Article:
How many lyricists could have fitted words to the quirkily sprung rhythms of Berlin's ''Puttin' on the Ritz,'' for example? (Try tapping out the rhythms of the song yourself to see what I mean.) Yet Berlin did it twice, first with the ''Harlem'' version of 1927 -- ''That's where each and ev'ry Lulu Belle goes/Ev'ry Thursday ev'ning with her swell beaus/Rubbing elbows.'' Later he revised it with the more politically correct lyrics usually heard today: ''Dressed up like a million-dollar trouper/Trying hard to look like Gary Cooper,/Super duper.'' Each version is a tour de force of word fitting; doing it twice is miraculous.
And then there are songs that are so originally yet organically structured that only a mind producing both the words and music could have conceived of them. Consider the astonishing dramatic shifts in mood and melody found in ''Cheek to Cheek'': The song starts with the dreamy ''Heaven/I'm in heaven'' theme, which it repeats, then breaks into the buoyant ''Oh! I love to climb a mountain'' theme, repeating it (''Oh! I love to go out fishing''). And then, suddenly, there's the ecstatic command to ''Dance with me'' -- before the singer settles back into the dreamy first theme: ''The charm about you/Will carry me through/To heaven/I'm in heaven. . . .'' The song was written, of course, for Astaire and Rogers to dance to, but it stands, or rather dances, on its own.
Fred Astaire and Ginger Rogers
So why be reluctant to acknowledge Berlin's genius? For perhaps much the same reason that Gide sighed when he had to endorse Hugo: a feeling that so prodigious an output is a sign that quality was sacrificed in favor of quantity. Rodgers and Hart, Porter and Harold Arlen were more consistently sophisticated in their songwriting, and at their best, touched on emotional complexities that seem absent from Berlin's ballads. Gershwin and Ellington and Billy Strayhorn forged a link between dance hall and concert hall; Berlin thought for a time of writing an opera, but nothing came of it. Kern's ''Show Boat'' and Rodgers and Hammerstein's ''Oklahoma!,'' ''Carousel'' and ''South Pacific'' set benchmarks for the musical theater that Berlin never quite reached.
And there's also a sense that enormous public adulation -- Berlin was honored with everything from an Oscar to a Medal of Freedom -- has to be built on crowd-pleasing schmaltz and sentimentality. But there's great artistry even in Berlin's crowd-pleasing.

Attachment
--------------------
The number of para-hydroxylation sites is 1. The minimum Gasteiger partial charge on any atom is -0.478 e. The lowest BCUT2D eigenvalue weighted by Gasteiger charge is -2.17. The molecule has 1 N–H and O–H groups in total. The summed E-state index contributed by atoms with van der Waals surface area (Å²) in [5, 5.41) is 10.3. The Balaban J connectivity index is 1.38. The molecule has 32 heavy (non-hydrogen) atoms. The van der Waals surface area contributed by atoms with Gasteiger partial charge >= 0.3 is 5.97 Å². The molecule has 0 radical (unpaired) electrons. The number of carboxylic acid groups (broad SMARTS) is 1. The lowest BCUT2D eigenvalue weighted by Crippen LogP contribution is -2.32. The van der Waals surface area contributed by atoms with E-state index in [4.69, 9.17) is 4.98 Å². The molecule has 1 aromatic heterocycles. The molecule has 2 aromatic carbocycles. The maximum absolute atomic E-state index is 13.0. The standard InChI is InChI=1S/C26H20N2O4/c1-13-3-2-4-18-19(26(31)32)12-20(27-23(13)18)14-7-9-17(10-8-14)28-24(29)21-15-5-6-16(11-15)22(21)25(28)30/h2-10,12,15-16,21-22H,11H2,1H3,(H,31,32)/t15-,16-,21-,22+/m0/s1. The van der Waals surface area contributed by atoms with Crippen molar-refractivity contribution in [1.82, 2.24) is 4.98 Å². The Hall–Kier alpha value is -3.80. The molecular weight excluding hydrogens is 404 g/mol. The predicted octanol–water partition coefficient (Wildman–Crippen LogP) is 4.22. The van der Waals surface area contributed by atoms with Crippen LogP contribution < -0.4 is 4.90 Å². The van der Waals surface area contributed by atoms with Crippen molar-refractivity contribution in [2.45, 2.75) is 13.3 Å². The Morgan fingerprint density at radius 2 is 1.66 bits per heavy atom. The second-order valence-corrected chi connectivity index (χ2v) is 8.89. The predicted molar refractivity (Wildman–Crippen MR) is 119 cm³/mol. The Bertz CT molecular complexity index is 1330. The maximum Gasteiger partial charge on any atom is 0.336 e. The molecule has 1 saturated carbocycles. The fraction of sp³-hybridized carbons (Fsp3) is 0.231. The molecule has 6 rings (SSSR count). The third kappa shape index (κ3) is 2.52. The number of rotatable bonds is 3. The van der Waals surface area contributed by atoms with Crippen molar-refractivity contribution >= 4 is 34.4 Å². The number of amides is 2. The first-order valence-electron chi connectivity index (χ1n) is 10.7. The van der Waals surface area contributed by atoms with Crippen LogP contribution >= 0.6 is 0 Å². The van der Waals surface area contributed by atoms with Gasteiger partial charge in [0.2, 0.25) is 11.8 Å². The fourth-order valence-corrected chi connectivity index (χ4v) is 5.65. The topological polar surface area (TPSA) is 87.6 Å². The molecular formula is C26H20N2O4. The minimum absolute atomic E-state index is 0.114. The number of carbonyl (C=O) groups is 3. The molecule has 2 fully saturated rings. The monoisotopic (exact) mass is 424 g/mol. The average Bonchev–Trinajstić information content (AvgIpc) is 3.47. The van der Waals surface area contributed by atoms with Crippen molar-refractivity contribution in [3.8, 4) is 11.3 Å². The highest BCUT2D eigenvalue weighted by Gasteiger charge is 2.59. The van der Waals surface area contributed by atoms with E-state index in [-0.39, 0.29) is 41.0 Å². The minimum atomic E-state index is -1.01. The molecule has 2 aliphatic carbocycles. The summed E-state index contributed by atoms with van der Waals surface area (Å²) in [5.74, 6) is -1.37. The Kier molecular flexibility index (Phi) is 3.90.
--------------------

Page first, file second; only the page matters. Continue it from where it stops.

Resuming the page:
Many of us may be uncomfortable with the politics of ''God Bless America'' -- Woody Guthrie, you may recall, wrote ''This Land Is Your Land'' in reaction against Berlin's anthem -- but it's a prime example of Berlin's skill at writing for the human voice. (It must, however, be sung simply and sincerely -- not with the faux-soul note-bending that Celine Dion inflicts on it.) When Kate Smith's creamy contralto sails into those big open vowels of ''oceans,'' ''foam'' and ''home sweet home,'' who can resist?
This huge volume includes the words to every one of the more than 1,200 songs Berlin wrote -- from ''Marie From Sunny Italy,'' copyrighted in 1907, to a lyric called ''Growing Gray'' that's dated Sept. 2, 1987, seven months before his 100th birthday. Editors Robert Kimball and Linda Emmet, Berlin's daughter, supply commentary on many of the songs and on the shows and films he wrote them for, and the book is full of pictures of Berlin and the productions on which he worked.
It's also a wonderful document of changing American musical and theatrical tastes, from the now-disgraced ''coon songs'' -- as well as other Tin Pan Alley songs stereotyping the Irish, the Italians and the Jews -- to the giddy revues of the '20s, the movie musicals of the '30s, the book musicals of '40s Broadway, and the increasingly marginal role played by Berlin's kind of music in the '50s and afterward. ''The Complete Lyrics of Irving Berlin'' is an essential volume for anyone who loves American popular song.
KURT WEILL ON STAGE: From Berlin to Broadway
By Foster Hirsch
Limelight, 416 pp., $20 paperback